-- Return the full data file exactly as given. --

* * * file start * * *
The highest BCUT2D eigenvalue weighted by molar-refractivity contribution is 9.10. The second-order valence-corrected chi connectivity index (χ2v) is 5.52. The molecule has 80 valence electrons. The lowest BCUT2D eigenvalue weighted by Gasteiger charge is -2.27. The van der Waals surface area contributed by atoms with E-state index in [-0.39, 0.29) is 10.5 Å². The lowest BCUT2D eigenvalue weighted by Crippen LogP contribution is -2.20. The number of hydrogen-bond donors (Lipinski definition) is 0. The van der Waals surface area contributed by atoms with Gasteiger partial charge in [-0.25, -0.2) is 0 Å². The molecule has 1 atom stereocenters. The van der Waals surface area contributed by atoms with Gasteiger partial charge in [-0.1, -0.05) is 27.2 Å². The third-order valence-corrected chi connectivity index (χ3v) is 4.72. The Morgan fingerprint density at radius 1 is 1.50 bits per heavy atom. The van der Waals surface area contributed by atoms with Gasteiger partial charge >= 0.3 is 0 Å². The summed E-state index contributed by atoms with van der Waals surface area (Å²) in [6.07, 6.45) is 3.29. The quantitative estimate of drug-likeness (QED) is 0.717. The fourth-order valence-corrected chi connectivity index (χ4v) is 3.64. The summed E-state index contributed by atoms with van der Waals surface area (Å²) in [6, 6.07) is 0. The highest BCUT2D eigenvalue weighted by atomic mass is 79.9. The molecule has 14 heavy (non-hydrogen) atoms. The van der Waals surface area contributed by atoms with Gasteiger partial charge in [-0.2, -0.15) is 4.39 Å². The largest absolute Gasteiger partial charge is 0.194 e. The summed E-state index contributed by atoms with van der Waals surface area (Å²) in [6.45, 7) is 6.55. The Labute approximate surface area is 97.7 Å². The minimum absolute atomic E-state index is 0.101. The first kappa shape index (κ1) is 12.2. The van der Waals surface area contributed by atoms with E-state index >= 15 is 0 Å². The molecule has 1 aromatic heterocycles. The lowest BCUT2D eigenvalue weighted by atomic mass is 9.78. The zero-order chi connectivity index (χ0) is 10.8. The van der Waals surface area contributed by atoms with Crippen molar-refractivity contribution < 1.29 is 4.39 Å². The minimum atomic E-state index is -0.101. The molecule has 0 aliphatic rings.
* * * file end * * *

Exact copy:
The highest BCUT2D eigenvalue weighted by molar-refractivity contribution is 9.10. The second-order valence-corrected chi connectivity index (χ2v) is 5.52. The molecule has 80 valence electrons. The lowest BCUT2D eigenvalue weighted by Gasteiger charge is -2.27. The van der Waals surface area contributed by atoms with E-state index in [-0.39, 0.29) is 10.5 Å². The lowest BCUT2D eigenvalue weighted by Crippen LogP contribution is -2.20. The number of hydrogen-bond donors (Lipinski definition) is 0. The van der Waals surface area contributed by atoms with Gasteiger partial charge in [-0.25, -0.2) is 0 Å². The molecule has 1 atom stereocenters. The van der Waals surface area contributed by atoms with Gasteiger partial charge in [-0.1, -0.05) is 27.2 Å². The third-order valence-corrected chi connectivity index (χ3v) is 4.72. The Morgan fingerprint density at radius 1 is 1.50 bits per heavy atom. The van der Waals surface area contributed by atoms with Gasteiger partial charge >= 0.3 is 0 Å². The summed E-state index contributed by atoms with van der Waals surface area (Å²) in [6.07, 6.45) is 3.29. The quantitative estimate of drug-likeness (QED) is 0.717. The fourth-order valence-corrected chi connectivity index (χ4v) is 3.64. The summed E-state index contributed by atoms with van der Waals surface area (Å²) in [6, 6.07) is 0. The highest BCUT2D eigenvalue weighted by atomic mass is 79.9. The molecule has 14 heavy (non-hydrogen) atoms. The van der Waals surface area contributed by atoms with Gasteiger partial charge in [-0.2, -0.15) is 4.39 Å². The largest absolute Gasteiger partial charge is 0.194 e. The summed E-state index contributed by atoms with van der Waals surface area (Å²) in [6.45, 7) is 6.55. The Labute approximate surface area is 97.7 Å². The minimum absolute atomic E-state index is 0.101. The first kappa shape index (κ1) is 12.2. The van der Waals surface area contributed by atoms with E-state index >= 15 is 0 Å². The molecule has 1 aromatic heterocycles. The lowest BCUT2D eigenvalue weighted by atomic mass is 9.78. The zero-order chi connectivity index (χ0) is 10.8. The van der Waals surface area contributed by atoms with Crippen molar-refractivity contribution < 1.29 is 4.39 Å². The minimum atomic E-state index is -0.101. The molecule has 0 aliphatic rings.